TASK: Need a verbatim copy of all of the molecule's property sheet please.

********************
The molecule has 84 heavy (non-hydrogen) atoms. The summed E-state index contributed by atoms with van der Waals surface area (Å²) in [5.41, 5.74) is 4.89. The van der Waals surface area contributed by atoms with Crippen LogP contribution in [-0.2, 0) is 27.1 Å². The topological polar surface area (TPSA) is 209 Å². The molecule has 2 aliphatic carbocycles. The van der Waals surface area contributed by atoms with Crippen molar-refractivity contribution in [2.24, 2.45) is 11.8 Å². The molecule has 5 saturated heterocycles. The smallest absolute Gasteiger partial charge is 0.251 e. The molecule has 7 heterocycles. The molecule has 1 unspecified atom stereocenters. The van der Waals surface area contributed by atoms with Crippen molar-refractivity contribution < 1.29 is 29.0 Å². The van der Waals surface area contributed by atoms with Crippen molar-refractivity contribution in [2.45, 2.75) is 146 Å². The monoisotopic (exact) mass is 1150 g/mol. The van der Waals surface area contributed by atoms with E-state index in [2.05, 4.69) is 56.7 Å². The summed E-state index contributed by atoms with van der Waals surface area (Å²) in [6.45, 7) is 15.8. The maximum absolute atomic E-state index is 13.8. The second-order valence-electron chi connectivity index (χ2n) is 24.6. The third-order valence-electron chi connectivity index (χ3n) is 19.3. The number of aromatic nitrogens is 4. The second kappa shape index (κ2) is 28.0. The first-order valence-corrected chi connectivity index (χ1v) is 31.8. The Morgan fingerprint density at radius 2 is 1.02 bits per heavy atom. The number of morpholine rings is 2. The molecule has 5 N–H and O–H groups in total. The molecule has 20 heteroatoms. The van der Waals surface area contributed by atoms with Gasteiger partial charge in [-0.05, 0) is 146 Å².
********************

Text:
The molecule has 84 heavy (non-hydrogen) atoms. The summed E-state index contributed by atoms with van der Waals surface area (Å²) in [5.41, 5.74) is 4.89. The van der Waals surface area contributed by atoms with Crippen LogP contribution in [-0.2, 0) is 27.1 Å². The topological polar surface area (TPSA) is 209 Å². The molecule has 2 aliphatic carbocycles. The van der Waals surface area contributed by atoms with Crippen molar-refractivity contribution in [2.24, 2.45) is 11.8 Å². The molecule has 5 saturated heterocycles. The smallest absolute Gasteiger partial charge is 0.251 e. The molecule has 7 heterocycles. The molecule has 1 unspecified atom stereocenters. The van der Waals surface area contributed by atoms with Crippen molar-refractivity contribution < 1.29 is 29.0 Å². The van der Waals surface area contributed by atoms with Crippen molar-refractivity contribution in [2.45, 2.75) is 146 Å². The monoisotopic (exact) mass is 1150 g/mol. The van der Waals surface area contributed by atoms with E-state index in [2.05, 4.69) is 56.7 Å². The summed E-state index contributed by atoms with van der Waals surface area (Å²) in [6.45, 7) is 15.8. The maximum absolute atomic E-state index is 13.8. The second-order valence-electron chi connectivity index (χ2n) is 24.6. The third-order valence-electron chi connectivity index (χ3n) is 19.3. The number of aromatic nitrogens is 4. The second kappa shape index (κ2) is 28.0. The first-order valence-corrected chi connectivity index (χ1v) is 31.8. The Morgan fingerprint density at radius 2 is 1.02 bits per heavy atom. The number of morpholine rings is 2. The molecule has 5 N–H and O–H groups in total. The molecule has 20 heteroatoms. The van der Waals surface area contributed by atoms with Gasteiger partial charge in [-0.05, 0) is 146 Å².